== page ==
Occupation Order Under The Family Law Act

6 min read
Occupation Order Under The Family Law Act. A guide from Parachute Law Solicitors

What is an occupation order under the family law act?

Occupation orders are used, in extreme cases, to enforce, declare or restrict rights over who has access to the family home.

The Family Law Act focuses on the rights of children and the responsibilities that each parent has towards their children. It will apply to your occupation order if any children are effected by the occupation dispute. This article applies to cases that do and don't involve children.

Couple arguing over a property dispute

Are you facing a property dispute?

Book a free 10 minute chat with a trained member of our property dispute team to see how we can help you with:
  • Working out your beneficial interest
  • Negotiating in & out of court
  • Proposing & reviewing settlement agreement
  • Applications to court including Declaratory Orders, Regulatory Orders, Occupational Rent

For example
  • To enforce a persons right to remain in occupation of the property
  • To require permission for a person to enter and remain in the property
  • To prohibit, suspend or restrict someone's occupation in the property
  • To force someone to move out of the property
  • To exclude someone from a specified area around the property
The type of order will be carefully considered based on the circumstances of the application.

Declaratory Orders

Declaratory occupation orders declare, extend or grant occupation rights, and can be made by either partner, often when one partner is trying to make them leave.

For example:
  • To declare that the applicant is entitled to occupy or has matrimonial home rights
  • To enforce the applicant's right of occupation
  • To allow re-entry to the home if excluded
  • To make an order during the marriage or civil partnership that matrimonial rights will extend beyond divorce or dissolution of the civil partnership.

Regulatory Orders

Regulatory occupation orders can be made by either partner, to control or restrict the existing rights of the other, only when it is necessary to stop the other partner from entering the home.

For example:
  • To regulate the occupation of the dwelling by either party (or both)
  • To exclude one partner from all or part of the home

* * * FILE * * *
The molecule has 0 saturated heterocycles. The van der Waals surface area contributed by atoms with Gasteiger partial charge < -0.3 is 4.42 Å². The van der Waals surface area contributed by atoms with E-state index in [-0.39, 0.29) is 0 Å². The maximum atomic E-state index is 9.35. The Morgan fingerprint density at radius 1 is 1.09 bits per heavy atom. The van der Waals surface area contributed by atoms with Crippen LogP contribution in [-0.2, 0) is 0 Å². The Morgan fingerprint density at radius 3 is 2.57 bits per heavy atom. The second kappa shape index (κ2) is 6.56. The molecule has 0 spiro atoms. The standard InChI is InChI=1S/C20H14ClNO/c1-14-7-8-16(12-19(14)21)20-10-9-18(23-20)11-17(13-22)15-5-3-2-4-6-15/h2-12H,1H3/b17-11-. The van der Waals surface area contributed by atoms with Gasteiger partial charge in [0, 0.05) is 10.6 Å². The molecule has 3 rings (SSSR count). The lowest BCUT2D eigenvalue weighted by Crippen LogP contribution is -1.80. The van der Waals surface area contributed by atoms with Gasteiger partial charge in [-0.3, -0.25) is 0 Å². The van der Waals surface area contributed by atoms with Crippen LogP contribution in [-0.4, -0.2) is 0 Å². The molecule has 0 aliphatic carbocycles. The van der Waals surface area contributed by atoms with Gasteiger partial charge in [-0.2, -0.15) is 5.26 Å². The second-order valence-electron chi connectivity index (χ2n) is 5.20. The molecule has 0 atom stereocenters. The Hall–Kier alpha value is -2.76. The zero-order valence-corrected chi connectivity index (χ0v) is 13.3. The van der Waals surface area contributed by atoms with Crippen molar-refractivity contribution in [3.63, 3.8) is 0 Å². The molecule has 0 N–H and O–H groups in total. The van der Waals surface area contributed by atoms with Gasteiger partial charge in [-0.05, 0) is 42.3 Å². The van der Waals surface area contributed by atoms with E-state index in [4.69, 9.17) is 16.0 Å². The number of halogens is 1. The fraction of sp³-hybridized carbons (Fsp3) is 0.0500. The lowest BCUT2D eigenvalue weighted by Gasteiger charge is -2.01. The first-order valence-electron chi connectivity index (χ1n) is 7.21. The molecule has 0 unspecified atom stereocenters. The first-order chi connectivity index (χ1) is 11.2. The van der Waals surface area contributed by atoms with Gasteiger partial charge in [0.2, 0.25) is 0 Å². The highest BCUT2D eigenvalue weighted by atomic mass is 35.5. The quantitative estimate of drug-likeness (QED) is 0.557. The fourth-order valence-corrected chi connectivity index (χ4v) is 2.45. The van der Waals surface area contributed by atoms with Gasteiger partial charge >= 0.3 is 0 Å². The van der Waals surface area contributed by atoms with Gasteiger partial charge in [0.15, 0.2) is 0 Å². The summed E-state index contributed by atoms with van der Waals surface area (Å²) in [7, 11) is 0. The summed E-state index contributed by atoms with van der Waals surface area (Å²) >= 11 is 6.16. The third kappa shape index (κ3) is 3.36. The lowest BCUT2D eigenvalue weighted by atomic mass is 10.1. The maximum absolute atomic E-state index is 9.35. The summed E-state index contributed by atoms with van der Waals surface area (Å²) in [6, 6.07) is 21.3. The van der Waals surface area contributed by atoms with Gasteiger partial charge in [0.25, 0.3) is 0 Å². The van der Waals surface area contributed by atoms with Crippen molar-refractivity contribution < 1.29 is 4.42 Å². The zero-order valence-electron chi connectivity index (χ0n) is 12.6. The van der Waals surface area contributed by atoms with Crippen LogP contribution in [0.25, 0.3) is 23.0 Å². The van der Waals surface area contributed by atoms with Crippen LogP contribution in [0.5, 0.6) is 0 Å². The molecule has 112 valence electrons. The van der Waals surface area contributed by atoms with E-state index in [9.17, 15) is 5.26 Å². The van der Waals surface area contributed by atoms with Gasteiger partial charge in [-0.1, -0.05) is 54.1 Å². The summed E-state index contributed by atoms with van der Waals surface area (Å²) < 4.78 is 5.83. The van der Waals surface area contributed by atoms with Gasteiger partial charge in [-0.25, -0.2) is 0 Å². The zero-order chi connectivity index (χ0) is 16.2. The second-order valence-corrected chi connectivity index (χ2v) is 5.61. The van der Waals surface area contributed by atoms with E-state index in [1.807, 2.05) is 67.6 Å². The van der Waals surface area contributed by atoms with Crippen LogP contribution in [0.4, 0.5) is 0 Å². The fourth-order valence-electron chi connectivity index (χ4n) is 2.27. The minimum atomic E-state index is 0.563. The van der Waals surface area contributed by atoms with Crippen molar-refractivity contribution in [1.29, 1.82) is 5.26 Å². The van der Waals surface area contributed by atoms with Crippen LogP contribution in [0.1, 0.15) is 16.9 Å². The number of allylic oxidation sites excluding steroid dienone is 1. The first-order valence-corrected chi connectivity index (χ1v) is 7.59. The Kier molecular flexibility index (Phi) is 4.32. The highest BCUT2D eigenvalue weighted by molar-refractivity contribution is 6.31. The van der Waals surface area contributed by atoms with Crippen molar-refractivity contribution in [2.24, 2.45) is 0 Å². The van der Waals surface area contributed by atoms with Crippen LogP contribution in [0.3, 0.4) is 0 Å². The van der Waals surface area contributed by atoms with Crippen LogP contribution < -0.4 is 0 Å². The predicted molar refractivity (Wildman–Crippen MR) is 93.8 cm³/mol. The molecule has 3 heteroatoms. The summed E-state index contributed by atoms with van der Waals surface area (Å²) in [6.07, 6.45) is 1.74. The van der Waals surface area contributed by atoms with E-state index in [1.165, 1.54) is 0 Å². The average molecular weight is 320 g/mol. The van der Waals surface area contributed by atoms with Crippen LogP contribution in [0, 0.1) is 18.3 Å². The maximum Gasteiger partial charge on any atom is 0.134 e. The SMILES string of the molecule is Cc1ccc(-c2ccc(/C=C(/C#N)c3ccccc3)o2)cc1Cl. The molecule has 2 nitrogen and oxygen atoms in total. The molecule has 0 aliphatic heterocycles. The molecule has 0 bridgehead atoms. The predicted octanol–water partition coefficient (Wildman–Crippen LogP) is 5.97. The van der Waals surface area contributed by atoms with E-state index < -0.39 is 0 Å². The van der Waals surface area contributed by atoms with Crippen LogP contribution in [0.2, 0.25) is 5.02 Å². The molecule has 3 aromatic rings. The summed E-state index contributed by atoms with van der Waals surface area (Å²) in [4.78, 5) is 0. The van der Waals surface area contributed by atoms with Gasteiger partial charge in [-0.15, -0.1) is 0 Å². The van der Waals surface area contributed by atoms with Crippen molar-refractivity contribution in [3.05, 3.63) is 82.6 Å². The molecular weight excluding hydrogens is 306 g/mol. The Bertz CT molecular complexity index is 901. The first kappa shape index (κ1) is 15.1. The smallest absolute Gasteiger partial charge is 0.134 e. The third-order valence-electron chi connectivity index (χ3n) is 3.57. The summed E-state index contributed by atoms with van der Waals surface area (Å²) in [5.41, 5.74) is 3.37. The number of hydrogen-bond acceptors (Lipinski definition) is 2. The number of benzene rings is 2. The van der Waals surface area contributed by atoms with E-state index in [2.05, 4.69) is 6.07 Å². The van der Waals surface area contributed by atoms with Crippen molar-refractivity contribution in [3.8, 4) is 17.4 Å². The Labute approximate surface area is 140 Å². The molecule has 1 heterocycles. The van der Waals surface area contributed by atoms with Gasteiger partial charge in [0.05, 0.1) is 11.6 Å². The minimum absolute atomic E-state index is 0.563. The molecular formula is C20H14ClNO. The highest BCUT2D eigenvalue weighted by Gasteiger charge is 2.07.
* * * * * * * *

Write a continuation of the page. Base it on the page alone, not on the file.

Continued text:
• To restrict or terminate the matrimonial rights of a spouse or civil partner who does not own the home (or is not a named tenant). (The sole owner's rights cannot be completely terminated unless ownership is transferred by the court at a later date).

TW: Domestic Abuse

In instances of domestic abuse you can apply for a non-molestation order. This is a separate order which prevents the perpetrator from pestering, harassing or molesting, but does not effect occupation. Both orders can be made simultaneously.

How do you win an Occupation Order?

An occupation order can be granted for either of sections in the Family Law Act:

Section 33(7):
‘If it appears to the court that the applicant or any relevant child is likely to suffer significant harm attributable to conduct of the respondent if an order under this section containing one or more of the provisions mentioned in subsection (3) is not made, the court shall make the order unless it appears to the court that –

the respondent or any relevant child is likely to suffer significant harm if the order is made; and the harm likely to be suffered by the respondent or the child in that event is as great as, or greater than, the harm attributable to conduct of the respondent which is likely to be suffered by the applicant or child if the order is not made.’

Section 33(6):
‘In deciding whether to exercise its powers under subsection (3) and (if so) in what manner, the court shall have regard to all the circumstances including –